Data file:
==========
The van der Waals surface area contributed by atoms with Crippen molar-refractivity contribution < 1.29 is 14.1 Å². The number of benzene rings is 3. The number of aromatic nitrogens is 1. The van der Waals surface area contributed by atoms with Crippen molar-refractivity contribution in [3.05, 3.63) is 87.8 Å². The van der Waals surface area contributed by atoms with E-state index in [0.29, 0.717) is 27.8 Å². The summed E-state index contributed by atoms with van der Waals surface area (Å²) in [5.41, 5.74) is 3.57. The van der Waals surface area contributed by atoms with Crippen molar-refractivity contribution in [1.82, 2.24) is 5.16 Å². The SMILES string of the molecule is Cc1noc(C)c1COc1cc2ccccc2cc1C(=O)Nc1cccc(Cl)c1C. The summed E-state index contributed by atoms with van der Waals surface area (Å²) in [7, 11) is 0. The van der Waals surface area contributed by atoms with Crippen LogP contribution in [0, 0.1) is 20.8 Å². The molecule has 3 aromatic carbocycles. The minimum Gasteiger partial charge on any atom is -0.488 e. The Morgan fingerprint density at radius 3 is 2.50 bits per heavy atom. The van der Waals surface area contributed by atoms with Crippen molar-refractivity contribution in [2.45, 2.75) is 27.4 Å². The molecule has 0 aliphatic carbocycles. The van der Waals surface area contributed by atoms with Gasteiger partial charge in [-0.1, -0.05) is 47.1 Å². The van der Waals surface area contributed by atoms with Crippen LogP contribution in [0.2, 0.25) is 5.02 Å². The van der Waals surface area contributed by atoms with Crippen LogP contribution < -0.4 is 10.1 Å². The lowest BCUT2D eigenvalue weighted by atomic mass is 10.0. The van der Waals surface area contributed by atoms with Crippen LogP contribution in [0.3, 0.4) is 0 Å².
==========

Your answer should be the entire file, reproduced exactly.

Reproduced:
The van der Waals surface area contributed by atoms with Crippen molar-refractivity contribution < 1.29 is 14.1 Å². The number of benzene rings is 3. The number of aromatic nitrogens is 1. The van der Waals surface area contributed by atoms with Crippen molar-refractivity contribution in [3.05, 3.63) is 87.8 Å². The van der Waals surface area contributed by atoms with E-state index in [0.29, 0.717) is 27.8 Å². The summed E-state index contributed by atoms with van der Waals surface area (Å²) in [5.41, 5.74) is 3.57. The van der Waals surface area contributed by atoms with Crippen molar-refractivity contribution in [1.82, 2.24) is 5.16 Å². The SMILES string of the molecule is Cc1noc(C)c1COc1cc2ccccc2cc1C(=O)Nc1cccc(Cl)c1C. The summed E-state index contributed by atoms with van der Waals surface area (Å²) in [7, 11) is 0. The van der Waals surface area contributed by atoms with Crippen LogP contribution in [0, 0.1) is 20.8 Å². The molecule has 3 aromatic carbocycles. The minimum Gasteiger partial charge on any atom is -0.488 e. The Morgan fingerprint density at radius 3 is 2.50 bits per heavy atom. The van der Waals surface area contributed by atoms with Crippen molar-refractivity contribution in [2.45, 2.75) is 27.4 Å². The molecule has 0 aliphatic carbocycles. The van der Waals surface area contributed by atoms with Gasteiger partial charge in [-0.1, -0.05) is 47.1 Å². The van der Waals surface area contributed by atoms with Crippen LogP contribution in [0.2, 0.25) is 5.02 Å². The van der Waals surface area contributed by atoms with Crippen LogP contribution < -0.4 is 10.1 Å². The lowest BCUT2D eigenvalue weighted by atomic mass is 10.0. The van der Waals surface area contributed by atoms with Crippen LogP contribution in [0.3, 0.4) is 0 Å².